is a generic term for an abnormal heart rhythm, manifested by a beating that is too fast. The heart rate is then greater than 100 beats per minute, as opposed to a normal rate of 60 to 80 beats per minute on average. The causes of tachycardia are many: some are physiological, as in the case of a physical effort or emotion, and others are a symptom of a disease, such as heart disease, infection, a hormone disorder or dehydration. There are many types of tachycardia depending on the mechanism involved: sinus tachycardia, atrial tachycardia, junctional tachycardia or Bouveret disease, ventricular tachycardia, tachycardia due to Wolff-Pakinson-White, torsades de pointes, etc..
Symptoms of tachycardia are:
- an increase in heart rate above 100 beats per minute;
- palpitations (the perception of one's own heart beats);
- syncope with loss of consciousness in the most severe cases.
Tachycardia is easily identifiable if it is still present at the time of a consultation: the taking of the patient's pulse, complemented by cardiac auscultation will do the trick. The doctor will also address any known family history and other pathologies. He will seek an identifiable cause for the occurrence of this tachycardia, by measuring its duration and other associated clinical signs. If a benign cause is suspected and the heart rate returns to normal, no further investigation is necessary. Sometimes other tests will be performed: an electrocardiogram (ECG) can be worn by the patient for 24 hours (called Holter-ECG). Based on the results of the ECG, more specific tests are possible.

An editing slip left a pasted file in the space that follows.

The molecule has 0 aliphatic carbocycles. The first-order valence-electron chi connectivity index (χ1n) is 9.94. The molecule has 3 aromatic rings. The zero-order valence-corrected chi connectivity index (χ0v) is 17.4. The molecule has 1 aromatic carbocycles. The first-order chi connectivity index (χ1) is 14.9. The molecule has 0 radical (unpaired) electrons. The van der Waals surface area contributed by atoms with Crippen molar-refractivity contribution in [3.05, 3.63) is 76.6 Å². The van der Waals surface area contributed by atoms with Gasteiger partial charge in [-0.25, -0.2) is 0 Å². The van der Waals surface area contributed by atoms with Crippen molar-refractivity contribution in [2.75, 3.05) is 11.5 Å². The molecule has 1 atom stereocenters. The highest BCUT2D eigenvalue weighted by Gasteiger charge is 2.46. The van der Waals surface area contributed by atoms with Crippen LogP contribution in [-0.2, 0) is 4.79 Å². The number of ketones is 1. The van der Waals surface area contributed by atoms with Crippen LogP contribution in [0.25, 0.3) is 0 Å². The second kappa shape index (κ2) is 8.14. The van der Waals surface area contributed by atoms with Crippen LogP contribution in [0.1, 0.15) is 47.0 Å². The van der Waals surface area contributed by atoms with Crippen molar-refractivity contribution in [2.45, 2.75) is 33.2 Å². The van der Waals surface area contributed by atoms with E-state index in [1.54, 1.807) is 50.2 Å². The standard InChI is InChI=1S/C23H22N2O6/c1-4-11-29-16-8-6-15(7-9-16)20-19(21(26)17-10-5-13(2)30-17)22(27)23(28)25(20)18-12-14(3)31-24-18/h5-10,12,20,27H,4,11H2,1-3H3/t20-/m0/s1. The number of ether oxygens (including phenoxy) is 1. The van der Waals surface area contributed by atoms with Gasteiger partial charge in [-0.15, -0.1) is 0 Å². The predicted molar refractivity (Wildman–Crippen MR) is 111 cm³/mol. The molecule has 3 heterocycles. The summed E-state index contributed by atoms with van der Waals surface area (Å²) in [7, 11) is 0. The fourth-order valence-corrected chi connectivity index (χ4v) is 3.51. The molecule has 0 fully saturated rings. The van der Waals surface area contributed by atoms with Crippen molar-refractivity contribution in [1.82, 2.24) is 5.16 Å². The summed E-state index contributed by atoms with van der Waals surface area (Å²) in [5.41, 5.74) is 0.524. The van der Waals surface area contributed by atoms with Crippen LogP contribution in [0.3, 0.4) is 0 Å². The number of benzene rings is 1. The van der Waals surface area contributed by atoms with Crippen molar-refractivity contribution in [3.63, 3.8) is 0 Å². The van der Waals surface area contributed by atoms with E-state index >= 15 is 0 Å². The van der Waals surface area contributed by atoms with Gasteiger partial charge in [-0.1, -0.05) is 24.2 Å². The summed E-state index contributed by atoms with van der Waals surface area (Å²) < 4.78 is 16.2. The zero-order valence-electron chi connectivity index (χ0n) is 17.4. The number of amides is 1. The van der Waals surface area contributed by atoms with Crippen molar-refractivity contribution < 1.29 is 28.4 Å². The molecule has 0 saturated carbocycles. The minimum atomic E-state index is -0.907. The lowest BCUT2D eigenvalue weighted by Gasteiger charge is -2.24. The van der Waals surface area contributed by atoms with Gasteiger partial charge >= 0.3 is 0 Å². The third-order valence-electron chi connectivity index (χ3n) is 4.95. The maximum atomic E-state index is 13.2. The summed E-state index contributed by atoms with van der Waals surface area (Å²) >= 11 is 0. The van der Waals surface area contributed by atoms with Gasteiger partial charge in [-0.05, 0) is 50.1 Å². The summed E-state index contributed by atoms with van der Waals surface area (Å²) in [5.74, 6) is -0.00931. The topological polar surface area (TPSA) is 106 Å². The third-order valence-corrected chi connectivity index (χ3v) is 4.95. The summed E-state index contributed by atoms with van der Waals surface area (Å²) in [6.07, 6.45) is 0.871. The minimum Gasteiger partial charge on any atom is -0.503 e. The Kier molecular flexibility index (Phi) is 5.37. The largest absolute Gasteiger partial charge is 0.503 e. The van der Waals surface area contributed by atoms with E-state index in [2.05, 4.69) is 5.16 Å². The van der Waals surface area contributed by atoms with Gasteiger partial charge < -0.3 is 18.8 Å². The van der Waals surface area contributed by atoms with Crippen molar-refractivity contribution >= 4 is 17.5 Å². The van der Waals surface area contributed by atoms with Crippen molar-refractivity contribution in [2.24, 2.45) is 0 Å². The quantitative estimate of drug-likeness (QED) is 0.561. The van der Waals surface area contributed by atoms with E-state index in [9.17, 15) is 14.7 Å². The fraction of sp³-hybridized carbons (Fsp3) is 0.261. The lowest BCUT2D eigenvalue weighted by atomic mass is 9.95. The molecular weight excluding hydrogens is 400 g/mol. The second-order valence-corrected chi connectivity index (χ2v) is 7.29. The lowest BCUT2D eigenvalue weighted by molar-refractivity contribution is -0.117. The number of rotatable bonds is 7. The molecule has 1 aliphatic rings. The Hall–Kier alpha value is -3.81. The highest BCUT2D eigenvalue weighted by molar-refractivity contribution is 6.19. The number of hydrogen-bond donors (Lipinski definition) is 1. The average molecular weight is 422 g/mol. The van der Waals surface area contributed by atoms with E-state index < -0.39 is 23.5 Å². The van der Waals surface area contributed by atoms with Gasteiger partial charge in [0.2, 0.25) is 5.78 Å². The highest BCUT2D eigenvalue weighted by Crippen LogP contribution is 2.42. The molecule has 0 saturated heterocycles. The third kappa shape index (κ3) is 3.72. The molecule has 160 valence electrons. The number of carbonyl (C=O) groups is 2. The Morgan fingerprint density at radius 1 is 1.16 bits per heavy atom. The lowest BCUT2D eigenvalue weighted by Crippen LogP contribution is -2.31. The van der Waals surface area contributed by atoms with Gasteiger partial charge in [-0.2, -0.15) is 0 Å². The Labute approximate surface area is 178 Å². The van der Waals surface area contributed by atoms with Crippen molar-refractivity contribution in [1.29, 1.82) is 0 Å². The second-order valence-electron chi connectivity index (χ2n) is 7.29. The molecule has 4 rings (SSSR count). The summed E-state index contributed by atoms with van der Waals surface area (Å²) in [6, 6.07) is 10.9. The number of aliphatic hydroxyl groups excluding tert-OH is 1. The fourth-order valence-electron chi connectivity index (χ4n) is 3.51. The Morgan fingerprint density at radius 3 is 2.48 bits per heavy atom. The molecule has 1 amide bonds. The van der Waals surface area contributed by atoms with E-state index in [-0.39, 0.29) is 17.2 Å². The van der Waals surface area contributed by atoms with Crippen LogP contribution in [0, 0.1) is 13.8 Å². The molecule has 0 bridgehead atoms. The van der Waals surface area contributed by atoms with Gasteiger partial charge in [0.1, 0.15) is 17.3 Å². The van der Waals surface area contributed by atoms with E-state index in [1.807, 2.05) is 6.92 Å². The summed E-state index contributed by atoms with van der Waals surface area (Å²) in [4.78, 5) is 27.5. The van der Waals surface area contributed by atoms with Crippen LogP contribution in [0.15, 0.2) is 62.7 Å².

The treatment of tachycardia depends on its nature. It can be medicated with beta-blockers, and calcium channel blockers or antiarrhythmic substances, according to the pathology involved. If tachycardia is the result of a disorder or identified pathology, the doctor will treat the disease that is responsible.
Tachycardia that is secondary to a pathology can be prevented by preventing the disease in question. To prevent tachycardia, it is advisable to avoid consuming too many stimulants such as tobacco, tea, chocolate and coffee. It is also strongly recommended to perform regular excercise and opt for a healthy diet.
Original article published by
. Translated by Jeff